A lot of Christians were concerned with whether the Christian allegory in The Lion, the Witch, and the Wardrobe would survive the translation to film. Time ran an article titled, "How to Tell if The Lion, the Witch and the Wardrobe is a Christian Film." (Link via open book.) The author wrote that if this sentence by Aslan, along with three others by the White Witch, made it into the released movie, that would "constitute a kind of evangelical sniff test":
The Witch knew the Deep Magic. But if she could have looked a little further back... she would have known that when a willing victim who had committed no treachery was killed in a traitor's stead, the Table would crack and Death itself would start working backwards.
Barb Nicolosi, who attended a preview of the movie, assures us, "All the lines the Christians are worrying about are in there."
So let me say that I think the "willing victim who had committed no treachery" line is the weakest bit in the entire book.
Yes, yes, it's the key to the story as Christian allegory, and without it Aslan wouldn't be a Christ figure so much as one of those magical lions that pop right back up after being killed. But it's a glass key, and if you aren't careful it will break right in your hand.
To take just two points: First, this "Deeper Magic From Before the Beginning of Time" makes the "Deep Magic" according to which the White Witch may kill any traitor an arbitrary and passing thing. Tough luck for the traitor right before Edmund, who gets it on the Stone Table; good luck for the traitor right after Edmund, who not only doesn't have the White Witch on his tail, but who doesn't even have to feel bad about anyone dying for him.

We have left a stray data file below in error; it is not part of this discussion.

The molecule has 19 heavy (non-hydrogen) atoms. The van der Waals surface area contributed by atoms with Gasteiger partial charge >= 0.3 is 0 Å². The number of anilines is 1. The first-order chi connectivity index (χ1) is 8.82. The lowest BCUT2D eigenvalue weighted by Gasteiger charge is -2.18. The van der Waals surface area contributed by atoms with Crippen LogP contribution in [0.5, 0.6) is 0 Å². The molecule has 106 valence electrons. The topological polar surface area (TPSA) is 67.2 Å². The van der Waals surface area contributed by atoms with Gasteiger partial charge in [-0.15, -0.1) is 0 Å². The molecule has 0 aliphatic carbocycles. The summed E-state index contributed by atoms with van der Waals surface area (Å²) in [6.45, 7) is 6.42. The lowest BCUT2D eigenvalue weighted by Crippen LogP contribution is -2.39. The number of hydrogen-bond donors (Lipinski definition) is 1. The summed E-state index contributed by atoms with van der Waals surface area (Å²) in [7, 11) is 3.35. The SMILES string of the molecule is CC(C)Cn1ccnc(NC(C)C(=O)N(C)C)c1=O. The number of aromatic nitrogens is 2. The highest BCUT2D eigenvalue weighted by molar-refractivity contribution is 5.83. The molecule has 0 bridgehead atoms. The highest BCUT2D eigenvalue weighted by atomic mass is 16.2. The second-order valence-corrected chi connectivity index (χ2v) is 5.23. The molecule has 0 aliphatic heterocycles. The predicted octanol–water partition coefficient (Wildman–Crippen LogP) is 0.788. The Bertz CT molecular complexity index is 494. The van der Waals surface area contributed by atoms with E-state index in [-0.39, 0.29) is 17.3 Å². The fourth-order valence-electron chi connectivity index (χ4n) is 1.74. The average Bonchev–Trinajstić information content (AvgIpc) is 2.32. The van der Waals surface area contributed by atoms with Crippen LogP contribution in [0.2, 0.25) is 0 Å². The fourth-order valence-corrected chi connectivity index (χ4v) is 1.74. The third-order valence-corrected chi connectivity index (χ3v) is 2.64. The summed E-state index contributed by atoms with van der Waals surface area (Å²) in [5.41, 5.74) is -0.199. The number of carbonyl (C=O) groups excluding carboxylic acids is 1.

Second, the Deeper Magic seems to work for anyone. It's not who Aslan is that breaks the Stone Table. In a sense it's not even what he does, but what he knows. At any time, some mother Vixen might have offered to die in place of her son, and hey presto, the White Witch would have been out of business. And in any case, her power was already breaking before she agreed to kill Aslan. Aslan basically tricked her into making a deal that would ensure her own destruction.
So yeah, that the innocent dying for the guilty can be an act of great power is a Christian notion. But as it's found in The Lion, the Witch, and the Wardrobe, it's a pretty feeble version (also shown by the fact that it can be excised altogether by changing one single sentence), and Christians might be better off not pressing it too hard.
All this assumes C. S. Lewis meant the story to be allegorical. Other books in the Chronicles of Narnia, however, show that Aslan is not merely a Christ figure, he is supposed to be the Second Person of the Trinity Himself. That's a step, not mandated if we limit ourselves to this one book, that turns the Deeper Magic from a weak allegory to a cover-your-eyes awful theology.